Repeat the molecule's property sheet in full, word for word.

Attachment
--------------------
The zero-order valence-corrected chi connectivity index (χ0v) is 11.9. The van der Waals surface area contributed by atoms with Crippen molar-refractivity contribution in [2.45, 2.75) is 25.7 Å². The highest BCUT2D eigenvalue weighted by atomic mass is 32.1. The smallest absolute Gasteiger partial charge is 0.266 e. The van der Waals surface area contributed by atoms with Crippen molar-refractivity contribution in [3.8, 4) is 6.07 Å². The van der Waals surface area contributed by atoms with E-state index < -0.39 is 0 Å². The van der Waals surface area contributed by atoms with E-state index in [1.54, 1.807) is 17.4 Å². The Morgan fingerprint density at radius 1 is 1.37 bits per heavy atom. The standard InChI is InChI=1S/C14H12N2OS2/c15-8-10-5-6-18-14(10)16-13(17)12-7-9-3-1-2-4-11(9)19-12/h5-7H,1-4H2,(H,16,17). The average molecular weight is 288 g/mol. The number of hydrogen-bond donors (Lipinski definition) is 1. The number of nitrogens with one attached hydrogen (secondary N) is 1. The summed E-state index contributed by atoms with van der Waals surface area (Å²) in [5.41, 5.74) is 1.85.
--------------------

The zero-order valence-corrected chi connectivity index (χ0v) is 11.9. The van der Waals surface area contributed by atoms with Crippen molar-refractivity contribution in [2.45, 2.75) is 25.7 Å². The highest BCUT2D eigenvalue weighted by atomic mass is 32.1. The smallest absolute Gasteiger partial charge is 0.266 e. The van der Waals surface area contributed by atoms with Crippen molar-refractivity contribution in [3.8, 4) is 6.07 Å². The van der Waals surface area contributed by atoms with E-state index < -0.39 is 0 Å². The van der Waals surface area contributed by atoms with E-state index in [1.54, 1.807) is 17.4 Å². The Morgan fingerprint density at radius 1 is 1.37 bits per heavy atom. The standard InChI is InChI=1S/C14H12N2OS2/c15-8-10-5-6-18-14(10)16-13(17)12-7-9-3-1-2-4-11(9)19-12/h5-7H,1-4H2,(H,16,17). The average molecular weight is 288 g/mol. The number of hydrogen-bond donors (Lipinski definition) is 1. The number of nitrogens with one attached hydrogen (secondary N) is 1. The summed E-state index contributed by atoms with van der Waals surface area (Å²) in [5.41, 5.74) is 1.85.